While people suffering from amnesia will generally be aware of who they are, they may be unable to recall past memories or retain new information, depending on the type of amnesia they have and the severity. Generally, those suffering from retrograde amnesia will lose their existing memories. The most recent memories will be affected before memories formed many years ago. Accident victims with damage to the hippocampus may suffer from anterograde amnesia, or an inability to create new memories. This can be temporary, but it can also be permanent.

Causes of bedsores in nursing homes

Deciding to place an aging parent in long-term nursing care can be tough. After all, nursing homes often represent the final stage before a loved one passes. Still, when you move your parent into a nursing home, you want to be sure he or she receives the best possible care.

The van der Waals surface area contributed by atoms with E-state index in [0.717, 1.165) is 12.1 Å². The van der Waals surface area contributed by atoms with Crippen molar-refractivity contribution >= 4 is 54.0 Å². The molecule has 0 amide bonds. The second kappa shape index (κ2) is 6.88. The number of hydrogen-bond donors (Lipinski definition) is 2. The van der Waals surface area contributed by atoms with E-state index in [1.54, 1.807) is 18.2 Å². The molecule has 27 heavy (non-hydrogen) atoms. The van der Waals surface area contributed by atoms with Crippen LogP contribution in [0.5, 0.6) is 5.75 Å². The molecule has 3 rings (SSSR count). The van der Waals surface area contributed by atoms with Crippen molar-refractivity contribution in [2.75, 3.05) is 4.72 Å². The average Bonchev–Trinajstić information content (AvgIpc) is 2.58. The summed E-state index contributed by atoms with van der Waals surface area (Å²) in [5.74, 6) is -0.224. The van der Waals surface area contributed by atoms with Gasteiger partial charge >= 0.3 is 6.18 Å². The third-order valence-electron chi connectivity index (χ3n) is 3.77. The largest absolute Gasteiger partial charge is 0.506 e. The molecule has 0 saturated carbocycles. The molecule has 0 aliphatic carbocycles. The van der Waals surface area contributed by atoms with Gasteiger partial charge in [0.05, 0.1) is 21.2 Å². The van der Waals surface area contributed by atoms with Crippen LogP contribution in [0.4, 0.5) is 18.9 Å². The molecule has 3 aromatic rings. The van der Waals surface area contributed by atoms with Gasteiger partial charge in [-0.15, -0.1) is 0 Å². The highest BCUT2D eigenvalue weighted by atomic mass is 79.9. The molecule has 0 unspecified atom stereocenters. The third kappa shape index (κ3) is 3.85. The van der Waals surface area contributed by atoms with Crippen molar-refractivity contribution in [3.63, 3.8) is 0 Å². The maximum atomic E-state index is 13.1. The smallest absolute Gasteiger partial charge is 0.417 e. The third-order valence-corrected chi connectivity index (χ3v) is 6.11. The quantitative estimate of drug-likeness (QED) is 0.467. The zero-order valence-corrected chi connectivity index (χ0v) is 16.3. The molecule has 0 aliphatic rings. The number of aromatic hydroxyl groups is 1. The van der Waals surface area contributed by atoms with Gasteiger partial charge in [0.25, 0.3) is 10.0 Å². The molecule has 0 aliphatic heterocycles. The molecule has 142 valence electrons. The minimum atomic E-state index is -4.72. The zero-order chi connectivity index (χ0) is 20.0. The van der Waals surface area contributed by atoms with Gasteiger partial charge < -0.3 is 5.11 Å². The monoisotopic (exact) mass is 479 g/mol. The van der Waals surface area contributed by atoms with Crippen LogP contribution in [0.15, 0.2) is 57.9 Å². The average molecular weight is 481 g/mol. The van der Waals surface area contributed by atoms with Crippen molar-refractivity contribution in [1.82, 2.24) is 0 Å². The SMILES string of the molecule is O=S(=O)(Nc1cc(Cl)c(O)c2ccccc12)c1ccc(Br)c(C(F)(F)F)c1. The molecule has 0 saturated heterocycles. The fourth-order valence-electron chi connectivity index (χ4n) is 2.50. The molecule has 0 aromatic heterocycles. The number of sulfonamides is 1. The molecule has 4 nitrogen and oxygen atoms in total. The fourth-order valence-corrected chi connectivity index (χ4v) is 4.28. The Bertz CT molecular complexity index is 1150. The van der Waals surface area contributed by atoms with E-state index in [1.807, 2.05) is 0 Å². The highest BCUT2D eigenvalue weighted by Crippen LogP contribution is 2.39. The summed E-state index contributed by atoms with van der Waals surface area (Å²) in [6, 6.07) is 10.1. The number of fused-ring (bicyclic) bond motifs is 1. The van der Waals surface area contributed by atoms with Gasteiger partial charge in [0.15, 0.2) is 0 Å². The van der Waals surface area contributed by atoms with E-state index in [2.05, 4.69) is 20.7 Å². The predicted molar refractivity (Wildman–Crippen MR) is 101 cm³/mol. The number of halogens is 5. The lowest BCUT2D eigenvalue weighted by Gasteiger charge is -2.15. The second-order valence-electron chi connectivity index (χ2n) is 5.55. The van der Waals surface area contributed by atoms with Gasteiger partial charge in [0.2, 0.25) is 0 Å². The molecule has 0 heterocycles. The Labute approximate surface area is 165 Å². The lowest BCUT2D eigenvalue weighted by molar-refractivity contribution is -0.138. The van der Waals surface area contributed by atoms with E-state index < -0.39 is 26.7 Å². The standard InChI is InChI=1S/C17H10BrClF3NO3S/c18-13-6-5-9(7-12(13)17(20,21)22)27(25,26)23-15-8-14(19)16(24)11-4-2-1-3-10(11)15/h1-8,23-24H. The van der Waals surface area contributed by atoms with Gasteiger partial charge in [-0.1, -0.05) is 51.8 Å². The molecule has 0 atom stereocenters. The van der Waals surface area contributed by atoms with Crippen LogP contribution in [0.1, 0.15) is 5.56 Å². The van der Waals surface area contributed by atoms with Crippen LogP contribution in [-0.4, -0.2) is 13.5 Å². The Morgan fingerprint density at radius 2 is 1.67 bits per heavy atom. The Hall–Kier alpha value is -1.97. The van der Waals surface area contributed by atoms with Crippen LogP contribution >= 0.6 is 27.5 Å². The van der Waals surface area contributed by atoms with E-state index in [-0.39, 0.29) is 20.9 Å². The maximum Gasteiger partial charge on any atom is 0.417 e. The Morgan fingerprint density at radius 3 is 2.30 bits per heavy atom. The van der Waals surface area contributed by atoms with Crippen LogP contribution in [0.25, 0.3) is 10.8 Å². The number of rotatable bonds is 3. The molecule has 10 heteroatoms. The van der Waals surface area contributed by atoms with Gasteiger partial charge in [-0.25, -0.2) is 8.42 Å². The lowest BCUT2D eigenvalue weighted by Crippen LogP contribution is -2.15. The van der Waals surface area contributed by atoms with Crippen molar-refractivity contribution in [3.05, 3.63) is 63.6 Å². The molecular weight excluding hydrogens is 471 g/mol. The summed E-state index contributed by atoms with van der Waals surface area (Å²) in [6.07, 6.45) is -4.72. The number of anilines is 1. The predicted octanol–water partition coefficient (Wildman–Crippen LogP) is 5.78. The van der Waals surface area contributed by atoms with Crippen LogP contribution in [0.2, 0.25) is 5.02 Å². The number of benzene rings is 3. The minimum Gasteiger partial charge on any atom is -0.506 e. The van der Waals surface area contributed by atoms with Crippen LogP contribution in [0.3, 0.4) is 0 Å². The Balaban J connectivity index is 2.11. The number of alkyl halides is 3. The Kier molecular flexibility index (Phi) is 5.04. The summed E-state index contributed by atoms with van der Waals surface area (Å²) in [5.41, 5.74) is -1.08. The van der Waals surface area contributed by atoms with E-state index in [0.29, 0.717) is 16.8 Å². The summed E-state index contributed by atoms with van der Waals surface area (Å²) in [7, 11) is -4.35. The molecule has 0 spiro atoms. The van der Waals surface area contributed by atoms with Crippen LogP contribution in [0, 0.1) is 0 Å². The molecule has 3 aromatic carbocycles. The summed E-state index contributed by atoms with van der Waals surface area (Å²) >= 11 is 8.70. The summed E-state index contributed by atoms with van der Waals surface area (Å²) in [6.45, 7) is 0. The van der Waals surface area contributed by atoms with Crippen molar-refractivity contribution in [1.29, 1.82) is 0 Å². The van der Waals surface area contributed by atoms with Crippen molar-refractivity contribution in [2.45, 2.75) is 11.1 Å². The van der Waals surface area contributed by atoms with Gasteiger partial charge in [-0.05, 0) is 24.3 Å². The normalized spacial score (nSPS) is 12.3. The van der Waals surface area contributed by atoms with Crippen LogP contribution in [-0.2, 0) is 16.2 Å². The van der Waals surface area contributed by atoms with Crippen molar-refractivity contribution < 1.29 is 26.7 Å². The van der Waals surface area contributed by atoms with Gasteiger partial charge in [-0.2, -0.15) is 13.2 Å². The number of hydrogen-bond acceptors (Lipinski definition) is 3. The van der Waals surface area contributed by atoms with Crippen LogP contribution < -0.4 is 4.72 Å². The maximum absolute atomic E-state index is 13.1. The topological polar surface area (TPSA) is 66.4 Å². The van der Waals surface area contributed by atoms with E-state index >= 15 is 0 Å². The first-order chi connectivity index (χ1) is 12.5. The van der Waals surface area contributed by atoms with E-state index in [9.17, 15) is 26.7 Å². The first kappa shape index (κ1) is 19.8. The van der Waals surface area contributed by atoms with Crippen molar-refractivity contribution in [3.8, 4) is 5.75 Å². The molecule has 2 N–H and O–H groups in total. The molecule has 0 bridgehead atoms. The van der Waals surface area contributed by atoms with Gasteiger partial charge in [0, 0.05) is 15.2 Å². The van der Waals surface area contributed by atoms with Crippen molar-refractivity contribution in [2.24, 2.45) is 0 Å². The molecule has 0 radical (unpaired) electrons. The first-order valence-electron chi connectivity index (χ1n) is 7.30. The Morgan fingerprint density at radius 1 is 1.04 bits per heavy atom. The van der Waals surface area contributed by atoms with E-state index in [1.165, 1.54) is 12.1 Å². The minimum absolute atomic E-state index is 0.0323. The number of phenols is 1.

As you may suspect, correctly documenting nursing home abuse can be challenging. Still, according to the National Council on Aging, an estimated 10% of individuals over the age of 60 have experienced some type of elder abuse or neglect. Bedsores are often an early indicator of a problem. Here are some reasons bedsores tend to form: 

Poll: One in six doctors admits to making diagnostic errors daily

When we go to an Ohio physician with a medical issue, we expect them to properly diagnose our condition, order the right tests and recommend the best possible course of treatment. If we choose to consent to the treatment, the physician and other medical professionals are responsible for administering the treatment in accordance with the applicable standard of care.